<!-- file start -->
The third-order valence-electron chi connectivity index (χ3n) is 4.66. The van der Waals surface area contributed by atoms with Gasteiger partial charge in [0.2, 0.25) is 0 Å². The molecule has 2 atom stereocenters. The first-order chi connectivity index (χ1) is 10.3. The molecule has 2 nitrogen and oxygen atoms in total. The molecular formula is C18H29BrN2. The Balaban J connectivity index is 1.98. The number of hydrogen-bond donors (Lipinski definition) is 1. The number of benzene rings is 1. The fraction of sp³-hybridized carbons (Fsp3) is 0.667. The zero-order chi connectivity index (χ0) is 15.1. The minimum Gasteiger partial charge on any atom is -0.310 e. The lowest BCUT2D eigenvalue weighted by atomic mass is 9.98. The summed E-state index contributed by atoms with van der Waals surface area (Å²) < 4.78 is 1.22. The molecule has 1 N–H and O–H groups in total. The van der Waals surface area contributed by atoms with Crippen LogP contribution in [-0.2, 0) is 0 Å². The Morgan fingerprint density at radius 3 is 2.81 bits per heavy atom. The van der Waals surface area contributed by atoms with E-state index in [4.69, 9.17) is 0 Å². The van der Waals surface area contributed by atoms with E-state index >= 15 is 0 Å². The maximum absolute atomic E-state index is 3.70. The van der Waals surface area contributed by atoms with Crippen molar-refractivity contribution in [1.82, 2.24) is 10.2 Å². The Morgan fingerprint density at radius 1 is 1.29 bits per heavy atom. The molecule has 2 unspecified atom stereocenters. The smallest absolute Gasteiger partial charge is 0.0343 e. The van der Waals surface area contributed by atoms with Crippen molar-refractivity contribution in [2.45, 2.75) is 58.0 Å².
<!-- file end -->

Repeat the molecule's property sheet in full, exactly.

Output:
The third-order valence-electron chi connectivity index (χ3n) is 4.66. The van der Waals surface area contributed by atoms with Gasteiger partial charge in [0.2, 0.25) is 0 Å². The molecule has 2 atom stereocenters. The first-order chi connectivity index (χ1) is 10.3. The molecule has 2 nitrogen and oxygen atoms in total. The molecular formula is C18H29BrN2. The Balaban J connectivity index is 1.98. The number of hydrogen-bond donors (Lipinski definition) is 1. The number of benzene rings is 1. The fraction of sp³-hybridized carbons (Fsp3) is 0.667. The zero-order chi connectivity index (χ0) is 15.1. The minimum Gasteiger partial charge on any atom is -0.310 e. The lowest BCUT2D eigenvalue weighted by atomic mass is 9.98. The summed E-state index contributed by atoms with van der Waals surface area (Å²) < 4.78 is 1.22. The molecule has 1 N–H and O–H groups in total. The van der Waals surface area contributed by atoms with Crippen LogP contribution in [-0.2, 0) is 0 Å². The Morgan fingerprint density at radius 3 is 2.81 bits per heavy atom. The van der Waals surface area contributed by atoms with E-state index in [4.69, 9.17) is 0 Å². The van der Waals surface area contributed by atoms with E-state index >= 15 is 0 Å². The maximum absolute atomic E-state index is 3.70. The van der Waals surface area contributed by atoms with Crippen molar-refractivity contribution in [1.82, 2.24) is 10.2 Å². The Morgan fingerprint density at radius 1 is 1.29 bits per heavy atom. The molecule has 2 unspecified atom stereocenters. The smallest absolute Gasteiger partial charge is 0.0343 e. The van der Waals surface area contributed by atoms with Crippen molar-refractivity contribution in [2.45, 2.75) is 58.0 Å².